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Wednesday, 11 May 2016

Four Ways to Fix Serviettes to Paper

These days serviettes have made it out of the dining room and into our craft rooms. And small wonder, considering the vast range of beautiful serviettes available on the market. Serviettes are being used on all sorts of surfaces and I have blogged about some of these before. Today, I want to focus in on paper as a surface. There are numerous paper crafts that can benefit from introducing serviettes to them. I especially had art journaling in mind when I did this blog, but you can use it in cardmaking, scrapbooking, etc. I show you four different ways in which to fix serviettes to paper in today's blog. You choose which will work best for your particular project.

The first method we will be exploring is traditional decoupage. You will need modge podge, or Dala Acrylic Gel Medium. I prefer the last and usually use this acrylic gel medium. You will also need a brush, paper and your choice of serviettes.

Coat your paper with the acrylic gel medium.

Separate the serviette from its backing.

I wanted a rather distressed finish and accordingly decided to tear the serviette in half. This was also done, because the serviette had a directional motif. I could, however, have opted to cut it instead. The serviette pieces are laid on top of the wet gel medium.

Do not rub the serviette too hard, or it will tear.

Paint another coat of Acrylic Gel Medium on top of the serviette to seal it. Leave it to dry completely.

Once it is dry, I trim the edges with my scissors.

The finished product warbles a bit.

I did a second serviette that would end up looking less distressed.

I once more remove the backing from the serviette.

The paper is painted with the acrylic gel medium.

The serviette is carefully laid on top of the paper.

A second layer of Acrylic Gel Medium is painted onto the serviette. It is left to dry.

The edges are trimmed. This is easier to do if you turn the paper face down.

The finished product is still a bit wobbly, but the serviette is fixed permanently.

Plastic Wrap
Our second method involves using plastic wrap. This time you will need some plastic wrap from the kitchen, scissors, serviette and paper.

Remove the backing paper from the serviette.

Because my serviette has a directional motif, I cut it apart to make sure that all of the buildings will stand upright.

I lay my paper on a hard wooden backing. Then I layer a sheet of plastic wrapping over the paper.

The serviette is lain on top of the plastic.

I then place the whole plank on top of my ironing board. The ironing board is padded and the background is too soft. That is why I put this on top of a plank. I put an ironing cloth between my iron and the serviette to prevent plastic melting onto my iron.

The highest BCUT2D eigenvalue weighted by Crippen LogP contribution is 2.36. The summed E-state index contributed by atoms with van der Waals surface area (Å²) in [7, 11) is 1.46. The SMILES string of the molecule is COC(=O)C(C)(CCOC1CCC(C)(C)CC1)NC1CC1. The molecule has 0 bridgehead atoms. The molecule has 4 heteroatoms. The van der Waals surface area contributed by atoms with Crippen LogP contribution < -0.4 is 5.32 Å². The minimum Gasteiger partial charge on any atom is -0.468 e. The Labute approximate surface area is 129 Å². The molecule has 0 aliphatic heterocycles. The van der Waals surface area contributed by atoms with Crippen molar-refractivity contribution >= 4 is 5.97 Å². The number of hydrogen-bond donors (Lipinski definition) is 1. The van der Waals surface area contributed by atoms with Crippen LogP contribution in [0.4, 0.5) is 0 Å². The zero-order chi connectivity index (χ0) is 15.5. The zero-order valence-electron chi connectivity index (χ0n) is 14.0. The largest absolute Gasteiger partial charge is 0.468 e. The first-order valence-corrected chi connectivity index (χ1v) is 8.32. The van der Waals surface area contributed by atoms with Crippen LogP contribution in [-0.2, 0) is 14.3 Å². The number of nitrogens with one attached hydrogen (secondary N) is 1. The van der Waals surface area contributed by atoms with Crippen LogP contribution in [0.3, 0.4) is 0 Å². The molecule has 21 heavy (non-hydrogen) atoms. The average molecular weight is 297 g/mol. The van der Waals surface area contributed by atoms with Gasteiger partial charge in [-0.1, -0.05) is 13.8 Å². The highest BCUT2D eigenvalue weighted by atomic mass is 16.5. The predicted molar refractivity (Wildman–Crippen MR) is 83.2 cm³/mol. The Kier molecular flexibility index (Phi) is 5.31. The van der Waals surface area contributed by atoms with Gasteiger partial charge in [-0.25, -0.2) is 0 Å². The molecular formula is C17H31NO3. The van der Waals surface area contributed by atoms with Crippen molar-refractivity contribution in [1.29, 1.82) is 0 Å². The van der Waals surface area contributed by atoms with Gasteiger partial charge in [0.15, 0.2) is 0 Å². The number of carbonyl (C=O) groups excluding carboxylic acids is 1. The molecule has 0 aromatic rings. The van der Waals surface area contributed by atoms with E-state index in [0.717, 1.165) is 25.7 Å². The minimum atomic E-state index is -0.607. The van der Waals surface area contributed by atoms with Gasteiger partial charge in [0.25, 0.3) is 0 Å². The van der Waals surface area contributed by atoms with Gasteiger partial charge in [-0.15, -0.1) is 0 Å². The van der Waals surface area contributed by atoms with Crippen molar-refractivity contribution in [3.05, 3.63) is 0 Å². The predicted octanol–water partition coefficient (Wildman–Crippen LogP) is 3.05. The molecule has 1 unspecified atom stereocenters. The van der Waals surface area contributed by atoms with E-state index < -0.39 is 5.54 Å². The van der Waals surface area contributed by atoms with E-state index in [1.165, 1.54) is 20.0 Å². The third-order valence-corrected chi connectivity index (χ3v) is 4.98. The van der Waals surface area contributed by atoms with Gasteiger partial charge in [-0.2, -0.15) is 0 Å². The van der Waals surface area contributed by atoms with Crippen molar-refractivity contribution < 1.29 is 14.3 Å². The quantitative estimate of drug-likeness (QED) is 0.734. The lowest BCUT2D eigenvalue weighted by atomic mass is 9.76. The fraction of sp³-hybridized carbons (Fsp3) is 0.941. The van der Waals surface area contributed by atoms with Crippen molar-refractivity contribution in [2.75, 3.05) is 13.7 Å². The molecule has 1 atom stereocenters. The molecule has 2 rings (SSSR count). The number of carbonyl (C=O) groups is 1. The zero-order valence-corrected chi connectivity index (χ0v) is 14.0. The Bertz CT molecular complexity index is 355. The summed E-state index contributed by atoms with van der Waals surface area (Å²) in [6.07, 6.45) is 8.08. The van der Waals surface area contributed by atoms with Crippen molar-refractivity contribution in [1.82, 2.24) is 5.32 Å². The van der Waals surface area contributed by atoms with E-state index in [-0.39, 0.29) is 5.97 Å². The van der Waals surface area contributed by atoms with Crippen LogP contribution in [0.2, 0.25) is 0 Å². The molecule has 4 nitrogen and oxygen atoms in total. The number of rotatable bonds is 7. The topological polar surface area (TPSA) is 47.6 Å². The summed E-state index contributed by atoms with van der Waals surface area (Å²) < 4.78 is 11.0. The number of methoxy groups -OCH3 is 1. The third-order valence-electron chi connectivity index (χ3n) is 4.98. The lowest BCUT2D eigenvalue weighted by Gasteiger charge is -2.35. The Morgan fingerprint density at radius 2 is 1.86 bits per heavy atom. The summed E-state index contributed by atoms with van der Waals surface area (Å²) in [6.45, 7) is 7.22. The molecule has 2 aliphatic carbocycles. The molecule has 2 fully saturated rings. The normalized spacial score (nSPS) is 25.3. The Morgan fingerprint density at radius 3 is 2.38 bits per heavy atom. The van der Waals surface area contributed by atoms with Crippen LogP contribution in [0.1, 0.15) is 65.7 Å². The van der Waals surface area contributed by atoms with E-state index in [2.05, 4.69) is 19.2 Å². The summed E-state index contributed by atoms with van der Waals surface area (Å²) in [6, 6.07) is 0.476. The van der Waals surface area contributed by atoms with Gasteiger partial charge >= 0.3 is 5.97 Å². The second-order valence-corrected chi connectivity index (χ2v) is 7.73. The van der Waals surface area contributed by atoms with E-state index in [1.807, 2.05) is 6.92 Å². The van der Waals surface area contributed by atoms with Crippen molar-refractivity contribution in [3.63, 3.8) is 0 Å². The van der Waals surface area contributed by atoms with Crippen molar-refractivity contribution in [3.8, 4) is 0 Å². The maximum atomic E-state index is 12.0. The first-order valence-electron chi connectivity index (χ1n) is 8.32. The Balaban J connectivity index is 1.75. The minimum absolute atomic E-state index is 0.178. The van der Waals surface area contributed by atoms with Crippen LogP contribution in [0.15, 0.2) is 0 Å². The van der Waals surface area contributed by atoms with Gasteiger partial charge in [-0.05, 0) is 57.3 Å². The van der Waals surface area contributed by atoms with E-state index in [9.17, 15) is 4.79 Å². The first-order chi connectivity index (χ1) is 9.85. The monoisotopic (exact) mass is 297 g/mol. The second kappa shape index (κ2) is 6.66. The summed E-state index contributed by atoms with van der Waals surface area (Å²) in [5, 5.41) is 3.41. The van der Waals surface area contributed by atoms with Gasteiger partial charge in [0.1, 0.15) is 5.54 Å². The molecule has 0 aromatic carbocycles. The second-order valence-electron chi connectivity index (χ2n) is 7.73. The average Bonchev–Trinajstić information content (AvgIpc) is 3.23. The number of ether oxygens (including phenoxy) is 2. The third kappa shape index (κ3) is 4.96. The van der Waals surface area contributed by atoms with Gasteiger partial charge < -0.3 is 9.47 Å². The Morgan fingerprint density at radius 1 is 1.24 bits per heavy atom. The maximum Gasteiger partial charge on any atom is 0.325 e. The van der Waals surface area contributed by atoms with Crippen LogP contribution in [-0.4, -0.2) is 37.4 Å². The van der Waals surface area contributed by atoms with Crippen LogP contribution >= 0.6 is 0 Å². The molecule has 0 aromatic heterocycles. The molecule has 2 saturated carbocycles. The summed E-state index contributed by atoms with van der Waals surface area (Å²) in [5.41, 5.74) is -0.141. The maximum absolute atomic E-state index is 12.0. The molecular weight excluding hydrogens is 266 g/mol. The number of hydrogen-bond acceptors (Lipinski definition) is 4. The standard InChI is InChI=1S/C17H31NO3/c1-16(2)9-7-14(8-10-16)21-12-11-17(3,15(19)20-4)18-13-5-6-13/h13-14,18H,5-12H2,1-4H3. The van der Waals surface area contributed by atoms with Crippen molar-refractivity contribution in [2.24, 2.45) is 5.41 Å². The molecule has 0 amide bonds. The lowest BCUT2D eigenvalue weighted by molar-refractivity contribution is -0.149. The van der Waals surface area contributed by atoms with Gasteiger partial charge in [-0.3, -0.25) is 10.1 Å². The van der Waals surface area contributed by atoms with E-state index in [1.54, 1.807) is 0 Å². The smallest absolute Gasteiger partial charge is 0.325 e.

I then set my iron the warmest setting and iron the serviette onto the paper by melting the plastic. Be forewarned. You need to keep the iron in one place for quite a while to melt the plastic. This is rather time consuming.

This is what the paper looks like once ironed.

I trim the edges with my scissors.

This is what my final product looks like. Not quite flat, is it?

Wood Glue
 For the third method I use inexpensive wood glue to fix the serviette to the paper.

Remove the backing paper from the serviette.

I am once again working with directional motifs and divide the serviette in two.

I then decide upon an alternative outlay and divide the serviette further into quarters.

I test the layout to see if I like it.

I then glue the paper a quarter at a time.

I use my fingers to smooth the glue ridges. You may choose to use a brush?

The first quarter is laid in place.

Do not rub the serviette, or it will tear on the wet glue!

I complete the rest of the layout one quarter at a time.

It is then set aside to dry.

Once dry, I trim the edges.

This one too is a bit warbled.

As all three of the methods discussed above, leaves a warped product, I decide to address the issue.

I cover them one at a time with an ironing cloth and lay them on a plank to iron them flat.

Set your iron to hot.

 Spray Adhesive
 For the last method, I will be using rather expensive spray adhesive. This gives by far the best results, but it is also the most expensive of the options. That said, it is also the quickest method.

Remove the backing paper from the serviette.

Spray the paper with the adhesive.

Carefully lay the serviette in place.

Trim the edges.

This is certainly the best results for the day.

Here are the serviette-covered papers side by side for easy comparison.

Marietjie Uys (Miekie) is a published author. You can buy her books here:You can purchase Designs By Miekie 1 here.
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